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Posted 05 September 2014 - 21:52

OHV , with pushrods. the only way!

 

Are you ok with hydraulic brakes and tubeless tires? 



#25 gruntguru

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Posted 06 September 2014 - 00:03

His secretary must have a chuckle as she types in the posts he dictates.



#26 Lee Nicolle

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Posted 06 September 2014 - 11:00

Are you ok with hydraulic brakes and tubeless tires? 

Hydraulic brakes? Old hat, you need electric generating brakes.  Or maybe not!

And what is a tube?



#27 Catalina Park

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Posted 06 September 2014 - 13:15

And what is a tube?

Things that live in the wireless.



#28 Canuck

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Posted 06 September 2014 - 16:38

A series of defined holes.

#29 Kelpiecross

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Posted 07 September 2014 - 05:13

I have to agree with the general point LN is making (or at least I think he is making). For everyday use (going to work, going to the shops etc.) a simple car with a simple engine is really all that is needed.
There is no doubt that a four cam, four (or five) valve engine is ultimately better - but - a simple car/simple engine is good enough for 95% of all purposes - even for most higher performance uses the simple etc. approach is just as good.
I think that the increasing complexity in cars is mainly a result of a company's attempts to sell a car by allowing them to say that "our car has more cams/valves/speeds in the automatic (nobody needs seven or eight speeds) etc. etc. than our competitors.

It is also notable that the Nissan V8 super car with its four cams/four valves had trouble making as much power as the two-valve pushrod V8s. Presumably over the 7500 rpm limit the Nissan would start to have the advantage.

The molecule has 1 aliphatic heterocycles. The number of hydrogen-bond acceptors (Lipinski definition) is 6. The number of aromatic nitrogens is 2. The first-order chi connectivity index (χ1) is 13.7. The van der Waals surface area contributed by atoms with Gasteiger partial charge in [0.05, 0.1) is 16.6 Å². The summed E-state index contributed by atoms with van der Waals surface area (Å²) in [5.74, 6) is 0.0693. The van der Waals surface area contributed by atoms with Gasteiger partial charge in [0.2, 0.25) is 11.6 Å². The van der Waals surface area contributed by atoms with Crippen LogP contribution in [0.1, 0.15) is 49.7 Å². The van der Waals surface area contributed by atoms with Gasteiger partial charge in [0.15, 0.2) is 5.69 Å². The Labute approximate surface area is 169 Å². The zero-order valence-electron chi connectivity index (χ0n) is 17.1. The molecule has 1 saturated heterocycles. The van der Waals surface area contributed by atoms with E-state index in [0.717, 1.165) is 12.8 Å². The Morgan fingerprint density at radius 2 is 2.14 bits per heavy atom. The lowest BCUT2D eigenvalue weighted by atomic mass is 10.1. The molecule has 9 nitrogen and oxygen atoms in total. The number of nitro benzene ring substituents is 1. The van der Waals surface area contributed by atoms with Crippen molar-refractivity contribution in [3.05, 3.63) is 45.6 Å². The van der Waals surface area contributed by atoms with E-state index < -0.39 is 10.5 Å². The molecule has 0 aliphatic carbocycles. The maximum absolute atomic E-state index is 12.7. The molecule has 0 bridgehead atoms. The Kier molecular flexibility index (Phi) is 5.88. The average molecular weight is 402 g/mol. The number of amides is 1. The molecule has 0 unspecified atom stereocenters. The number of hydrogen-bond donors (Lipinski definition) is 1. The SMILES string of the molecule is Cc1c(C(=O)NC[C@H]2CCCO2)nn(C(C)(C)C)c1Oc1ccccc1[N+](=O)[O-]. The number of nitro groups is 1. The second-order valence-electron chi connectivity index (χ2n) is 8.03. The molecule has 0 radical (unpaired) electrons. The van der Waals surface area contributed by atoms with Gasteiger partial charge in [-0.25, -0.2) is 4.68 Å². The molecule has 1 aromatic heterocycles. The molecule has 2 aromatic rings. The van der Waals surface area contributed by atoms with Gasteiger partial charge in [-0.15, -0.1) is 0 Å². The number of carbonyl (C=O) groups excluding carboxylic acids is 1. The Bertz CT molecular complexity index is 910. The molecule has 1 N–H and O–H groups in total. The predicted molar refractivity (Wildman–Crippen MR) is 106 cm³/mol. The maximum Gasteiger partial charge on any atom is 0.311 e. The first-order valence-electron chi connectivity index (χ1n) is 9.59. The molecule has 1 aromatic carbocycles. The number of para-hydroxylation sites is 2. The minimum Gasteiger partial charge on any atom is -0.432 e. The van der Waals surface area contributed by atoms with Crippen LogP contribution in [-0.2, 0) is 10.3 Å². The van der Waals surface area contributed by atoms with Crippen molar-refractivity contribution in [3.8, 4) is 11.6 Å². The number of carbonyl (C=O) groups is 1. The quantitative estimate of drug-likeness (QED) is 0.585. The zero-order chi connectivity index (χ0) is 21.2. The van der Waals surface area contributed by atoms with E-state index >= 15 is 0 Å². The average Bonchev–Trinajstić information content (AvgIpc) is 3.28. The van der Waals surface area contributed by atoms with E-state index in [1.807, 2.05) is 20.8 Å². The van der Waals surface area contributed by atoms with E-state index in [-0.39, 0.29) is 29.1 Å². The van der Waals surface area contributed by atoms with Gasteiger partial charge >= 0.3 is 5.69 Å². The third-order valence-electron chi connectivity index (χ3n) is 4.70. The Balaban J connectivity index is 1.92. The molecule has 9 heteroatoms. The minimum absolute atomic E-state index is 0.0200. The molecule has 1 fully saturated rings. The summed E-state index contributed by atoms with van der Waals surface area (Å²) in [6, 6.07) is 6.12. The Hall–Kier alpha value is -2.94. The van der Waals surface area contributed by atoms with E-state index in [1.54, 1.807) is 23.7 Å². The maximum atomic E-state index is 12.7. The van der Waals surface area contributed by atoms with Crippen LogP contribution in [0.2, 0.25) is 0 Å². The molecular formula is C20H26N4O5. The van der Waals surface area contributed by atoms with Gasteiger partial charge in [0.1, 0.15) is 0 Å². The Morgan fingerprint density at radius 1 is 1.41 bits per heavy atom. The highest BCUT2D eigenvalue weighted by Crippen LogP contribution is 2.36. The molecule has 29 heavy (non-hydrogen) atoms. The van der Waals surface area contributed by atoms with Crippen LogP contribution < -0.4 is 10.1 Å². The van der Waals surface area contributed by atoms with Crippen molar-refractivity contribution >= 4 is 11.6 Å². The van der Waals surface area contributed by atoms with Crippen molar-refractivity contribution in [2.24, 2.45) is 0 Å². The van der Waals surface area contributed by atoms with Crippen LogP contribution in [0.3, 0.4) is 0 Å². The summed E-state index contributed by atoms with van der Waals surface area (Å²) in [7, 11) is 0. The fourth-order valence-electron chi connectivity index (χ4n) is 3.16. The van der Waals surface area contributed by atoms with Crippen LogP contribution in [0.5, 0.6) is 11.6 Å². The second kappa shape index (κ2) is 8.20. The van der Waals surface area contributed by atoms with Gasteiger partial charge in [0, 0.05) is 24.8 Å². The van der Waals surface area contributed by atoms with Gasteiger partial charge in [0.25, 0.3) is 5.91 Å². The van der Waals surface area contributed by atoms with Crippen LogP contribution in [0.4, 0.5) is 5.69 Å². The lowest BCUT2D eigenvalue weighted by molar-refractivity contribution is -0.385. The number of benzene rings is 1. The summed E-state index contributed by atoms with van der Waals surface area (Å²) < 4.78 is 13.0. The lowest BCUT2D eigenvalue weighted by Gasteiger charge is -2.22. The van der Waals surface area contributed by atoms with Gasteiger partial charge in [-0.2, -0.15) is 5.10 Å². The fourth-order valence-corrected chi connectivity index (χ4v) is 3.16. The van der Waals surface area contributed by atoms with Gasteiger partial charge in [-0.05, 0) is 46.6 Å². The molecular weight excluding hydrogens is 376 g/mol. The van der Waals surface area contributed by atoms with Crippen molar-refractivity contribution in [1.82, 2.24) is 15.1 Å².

Edited by Kelpiecross, 07 September 2014 - 05:15.


#30 gruntguru

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Posted 07 September 2014 - 06:16

It is probably not surprising that the Nissan engine makes similar power to the GM and Ford competition.

 1. As you point out, the rpm restriction negates much of the breathing advantage.

 2. The CR limit of 10:1 negates much of the combustion chamber advantage.

 3. The Nissan engine is production based whereas the competition do not use production block, crank or heads. 



#31 Lee Nicolle

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Posted 07 September 2014 - 10:30

It is probably not surprising that the Nissan engine makes similar power to the GM and Ford competition.

 1. As you point out, the rpm restriction negates much of the breathing advantage.

 2. The CR limit of 10:1 negates much of the combustion chamber advantage.

 3. The Nissan engine is production based whereas the competition do not use production block, crank or heads. 

Again?  A Nissan Supercar engine production based.  Since the 'donor' engine, the V8 Patrol engine has a different bore and stroke combo to what is used it is NOT a production engine, Nor is the Benz, Nor yet the Volvo. The HMS engine is a Ford deck height Chev which 'operation blueprint' hoisted on them a few years back, And the Ford is interchangeable fully with a road car. The only one might I add.Though pre 02. Just a version of a 1969 Boss 302.